Experts fear modern South Arabian languages disappearing in Oman

Experts say it is of great importance to maintain these languages and
ensure that they are passed from parents to children

Muscat - 

Six linguists from France and Switzerland studying Semitic South Arabian languages in Oman as part of a project funded by the French National Research Agency (Agence Nationale de la Recherche Française), presented their findings at CFO (Omani-French Centre) recently.

The event organised in collaboration with the French Embassy saw these linguists talking about the six known Modern South Arabian Languages that are disappearing from Oman.

According to their research, five of the six known Modern South Arabian languages (a group of languages once heard in South Arabia) are spoken in Dhofar and Al Wusta governorates.

These include, Mehri, Jebbali, Shehri, Hobyot, Harsusi and Bathari. The sixth language, Socotri, is spoken in the Yemeni island of Socotra. “We believe that Bathari language of Dhofar is either extinct or nearly extinct, as we haven’t been able to find speakers,” said Sabrina Bendjaballah, a Paris University linguist who specialises in phonology and morphology.

“Semitic languages are classified into different subgroups based on their sound systems and structures. Modern South Arabian languages constitute one of these subgroups: they share phonetic, phonological, morphological and syntactic properties. Since no linguistic census has ever been carried out, it is difficult to evaluate the number of speakers of Modern South Arabian Languages in Oman.”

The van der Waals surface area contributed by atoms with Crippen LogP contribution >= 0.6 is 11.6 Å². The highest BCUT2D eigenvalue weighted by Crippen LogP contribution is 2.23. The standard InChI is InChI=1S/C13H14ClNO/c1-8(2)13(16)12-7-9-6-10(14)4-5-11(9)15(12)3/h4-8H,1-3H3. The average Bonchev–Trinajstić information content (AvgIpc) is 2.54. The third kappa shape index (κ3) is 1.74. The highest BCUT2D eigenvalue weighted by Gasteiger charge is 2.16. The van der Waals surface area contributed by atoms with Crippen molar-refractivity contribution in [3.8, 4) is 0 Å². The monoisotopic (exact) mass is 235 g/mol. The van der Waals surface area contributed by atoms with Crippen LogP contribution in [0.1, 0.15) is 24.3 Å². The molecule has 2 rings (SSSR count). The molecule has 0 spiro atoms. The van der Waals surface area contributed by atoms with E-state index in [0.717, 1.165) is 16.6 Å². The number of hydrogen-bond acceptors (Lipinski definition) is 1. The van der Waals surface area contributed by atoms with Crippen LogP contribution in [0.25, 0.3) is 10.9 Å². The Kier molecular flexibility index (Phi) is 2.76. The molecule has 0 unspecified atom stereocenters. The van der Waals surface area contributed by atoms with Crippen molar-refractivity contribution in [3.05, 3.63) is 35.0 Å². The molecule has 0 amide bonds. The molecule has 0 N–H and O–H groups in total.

Ur Shlonsky, linguist, Université de Genève added, “As far as we know, none of these languages have been written, so it’s hard to tell how ancient they are. Most languages have been around long before they were written. It’s important to note that these languages are complete languages. Like in all languages, there are words which don’t exist and are taken from other languages or invented but they are all languages in their own right. He said it’s very important to keep these languages alive.

“From the perspective of linguists, they are extremely rich sources of information about Semitic languages in particular and about human languages in general. Since they are not spoken a lot and are unwritten languages, they always face the risk of disappearing. It is of great importance to maintain these languages, to make sure they are passed from parents to children.”

Harsusi and Hobyot are currently the most endangered languages of the group.

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